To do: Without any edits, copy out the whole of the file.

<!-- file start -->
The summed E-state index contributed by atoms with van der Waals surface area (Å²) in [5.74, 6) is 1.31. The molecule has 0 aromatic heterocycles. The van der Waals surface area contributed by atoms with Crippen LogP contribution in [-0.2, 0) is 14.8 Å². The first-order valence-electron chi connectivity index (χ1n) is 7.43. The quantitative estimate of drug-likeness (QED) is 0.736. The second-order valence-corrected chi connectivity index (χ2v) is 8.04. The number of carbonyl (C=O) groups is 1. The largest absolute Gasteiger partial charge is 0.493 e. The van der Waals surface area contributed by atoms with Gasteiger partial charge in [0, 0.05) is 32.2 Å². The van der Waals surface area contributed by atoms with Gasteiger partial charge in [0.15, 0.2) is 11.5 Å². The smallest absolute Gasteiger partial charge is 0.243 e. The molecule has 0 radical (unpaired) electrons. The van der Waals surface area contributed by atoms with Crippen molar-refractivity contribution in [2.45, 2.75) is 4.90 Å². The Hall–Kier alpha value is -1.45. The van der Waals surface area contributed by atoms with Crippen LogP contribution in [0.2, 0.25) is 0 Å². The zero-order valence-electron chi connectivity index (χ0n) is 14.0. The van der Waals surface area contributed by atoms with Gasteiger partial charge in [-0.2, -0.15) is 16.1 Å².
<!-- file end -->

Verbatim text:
The summed E-state index contributed by atoms with van der Waals surface area (Å²) in [5.74, 6) is 1.31. The molecule has 0 aromatic heterocycles. The van der Waals surface area contributed by atoms with Crippen LogP contribution in [-0.2, 0) is 14.8 Å². The first-order valence-electron chi connectivity index (χ1n) is 7.43. The quantitative estimate of drug-likeness (QED) is 0.736. The second-order valence-corrected chi connectivity index (χ2v) is 8.04. The number of carbonyl (C=O) groups is 1. The largest absolute Gasteiger partial charge is 0.493 e. The van der Waals surface area contributed by atoms with Gasteiger partial charge in [0, 0.05) is 32.2 Å². The van der Waals surface area contributed by atoms with Gasteiger partial charge in [0.15, 0.2) is 11.5 Å². The smallest absolute Gasteiger partial charge is 0.243 e. The molecule has 0 radical (unpaired) electrons. The van der Waals surface area contributed by atoms with Crippen molar-refractivity contribution in [2.45, 2.75) is 4.90 Å². The Hall–Kier alpha value is -1.45. The van der Waals surface area contributed by atoms with Crippen LogP contribution in [0.2, 0.25) is 0 Å². The zero-order valence-electron chi connectivity index (χ0n) is 14.0. The van der Waals surface area contributed by atoms with Gasteiger partial charge in [-0.2, -0.15) is 16.1 Å².